It is not clear why a 68-foot motor cruiser - in not particularly good condition and with an untested new engine - should set out from Burry Port on a voyage to Norway in heavy seas and with winds gusting up to Force 8. But that is what happened on the morning of Thursday 15 July - St Swithin's Day, ominously enough. At 10.23 Watchkeepers Jeff Street and Mike Radcliffe overheard a radio conversation between Swansea HMCG and the Rhossili Coastguard team, when the latter were heading out across the Warren to monitor the progress of the vessel. From the cliffs above Kitchen Corner Jeff just caught sight of the boat between Burry Holms and the mainland, over the Spaniard rocks. So NCI phoned in to say they had the vessel in view and to suggest that if things got really difficult there was safe anchorage in the lee to the North of the Worm. As a result the Rhossili team were stood down and NCI took over. They plotted the position of the vessel and monitored it as it headed out to the West, until it disappeared into the murky weather.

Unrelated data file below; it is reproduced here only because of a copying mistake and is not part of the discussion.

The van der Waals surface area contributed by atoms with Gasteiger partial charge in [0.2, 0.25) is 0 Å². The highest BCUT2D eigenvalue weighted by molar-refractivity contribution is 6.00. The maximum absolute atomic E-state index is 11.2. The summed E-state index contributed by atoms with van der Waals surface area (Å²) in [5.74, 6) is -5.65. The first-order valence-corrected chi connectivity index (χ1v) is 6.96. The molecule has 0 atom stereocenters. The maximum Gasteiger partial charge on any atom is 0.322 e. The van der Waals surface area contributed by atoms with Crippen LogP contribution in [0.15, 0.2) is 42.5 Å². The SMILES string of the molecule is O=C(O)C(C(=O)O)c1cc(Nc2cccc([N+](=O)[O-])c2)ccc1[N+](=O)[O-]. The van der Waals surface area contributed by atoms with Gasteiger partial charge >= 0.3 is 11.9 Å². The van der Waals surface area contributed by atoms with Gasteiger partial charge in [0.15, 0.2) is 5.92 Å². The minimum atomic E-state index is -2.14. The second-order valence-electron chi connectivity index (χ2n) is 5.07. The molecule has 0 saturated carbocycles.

At this stage the Swansea Coastguard said there was no more to be done - unless the vessel reappeared. Which it didn't and uncertainty continued into the afternoon, when the p.m. watch were asked to keep on the alert. The Milford Haven Coastguard was sweeping likely anchorages in the Tenby and Saundersfoot area and generally trying to get in touch with the boat. There was no radio contact but someone on board had a mobile phone and the Coastguard tried phoning - only for it to go to answerphone, with a message in Norwegian. The Coastguard then recalled that an ex-member of NCI Wormshead (Trude Knowland) was Norwegian. She was asked to leave a message requesting the vessel to contact the Coastguard - and it worked!
At 17.45 the Milford Haven Coastguard reported the vessel sighted in Milford Haven and the Port Control directed it safely into berth at the Milford Marina. The name of the boat was the Final Fantasy, which might have been tempting fate!